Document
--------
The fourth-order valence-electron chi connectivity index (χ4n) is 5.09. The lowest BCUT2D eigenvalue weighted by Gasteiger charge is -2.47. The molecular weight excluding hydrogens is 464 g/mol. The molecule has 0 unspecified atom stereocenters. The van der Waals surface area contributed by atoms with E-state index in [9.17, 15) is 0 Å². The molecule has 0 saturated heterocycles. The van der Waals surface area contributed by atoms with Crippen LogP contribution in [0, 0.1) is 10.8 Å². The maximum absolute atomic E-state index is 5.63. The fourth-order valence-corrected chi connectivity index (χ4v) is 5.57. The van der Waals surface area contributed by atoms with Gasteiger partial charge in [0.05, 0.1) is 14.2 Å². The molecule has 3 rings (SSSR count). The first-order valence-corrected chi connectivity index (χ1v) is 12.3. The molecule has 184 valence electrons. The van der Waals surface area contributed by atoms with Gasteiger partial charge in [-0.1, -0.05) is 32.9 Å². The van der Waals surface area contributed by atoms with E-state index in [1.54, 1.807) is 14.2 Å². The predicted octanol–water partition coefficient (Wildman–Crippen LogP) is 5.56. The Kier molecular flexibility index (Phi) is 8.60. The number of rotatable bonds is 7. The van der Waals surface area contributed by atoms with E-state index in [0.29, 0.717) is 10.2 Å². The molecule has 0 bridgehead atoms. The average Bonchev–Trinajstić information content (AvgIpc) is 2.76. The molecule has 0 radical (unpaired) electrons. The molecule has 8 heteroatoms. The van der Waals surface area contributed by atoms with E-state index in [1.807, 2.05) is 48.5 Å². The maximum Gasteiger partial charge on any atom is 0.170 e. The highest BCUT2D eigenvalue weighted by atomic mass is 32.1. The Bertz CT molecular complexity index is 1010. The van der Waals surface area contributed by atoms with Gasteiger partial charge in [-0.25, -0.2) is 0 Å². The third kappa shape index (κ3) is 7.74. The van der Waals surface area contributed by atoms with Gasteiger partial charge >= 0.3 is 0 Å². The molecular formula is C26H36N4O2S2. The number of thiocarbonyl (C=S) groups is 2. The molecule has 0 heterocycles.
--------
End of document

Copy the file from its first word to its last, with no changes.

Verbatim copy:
The fourth-order valence-electron chi connectivity index (χ4n) is 5.09. The lowest BCUT2D eigenvalue weighted by Gasteiger charge is -2.47. The molecular weight excluding hydrogens is 464 g/mol. The molecule has 0 unspecified atom stereocenters. The van der Waals surface area contributed by atoms with E-state index in [9.17, 15) is 0 Å². The molecule has 0 saturated heterocycles. The van der Waals surface area contributed by atoms with Crippen LogP contribution in [0, 0.1) is 10.8 Å². The maximum absolute atomic E-state index is 5.63. The fourth-order valence-corrected chi connectivity index (χ4v) is 5.57. The van der Waals surface area contributed by atoms with Gasteiger partial charge in [0.05, 0.1) is 14.2 Å². The molecule has 3 rings (SSSR count). The first-order valence-corrected chi connectivity index (χ1v) is 12.3. The molecule has 184 valence electrons. The van der Waals surface area contributed by atoms with Gasteiger partial charge in [-0.1, -0.05) is 32.9 Å². The van der Waals surface area contributed by atoms with E-state index in [1.54, 1.807) is 14.2 Å². The predicted octanol–water partition coefficient (Wildman–Crippen LogP) is 5.56. The Kier molecular flexibility index (Phi) is 8.60. The number of rotatable bonds is 7. The van der Waals surface area contributed by atoms with E-state index in [0.29, 0.717) is 10.2 Å². The molecule has 0 bridgehead atoms. The average Bonchev–Trinajstić information content (AvgIpc) is 2.76. The molecule has 0 radical (unpaired) electrons. The molecule has 8 heteroatoms. The van der Waals surface area contributed by atoms with E-state index in [1.807, 2.05) is 48.5 Å². The maximum Gasteiger partial charge on any atom is 0.170 e. The highest BCUT2D eigenvalue weighted by atomic mass is 32.1. The Bertz CT molecular complexity index is 1010. The van der Waals surface area contributed by atoms with Gasteiger partial charge in [-0.25, -0.2) is 0 Å². The third kappa shape index (κ3) is 7.74. The van der Waals surface area contributed by atoms with Gasteiger partial charge >= 0.3 is 0 Å². The molecular formula is C26H36N4O2S2. The number of thiocarbonyl (C=S) groups is 2. The molecule has 0 heterocycles.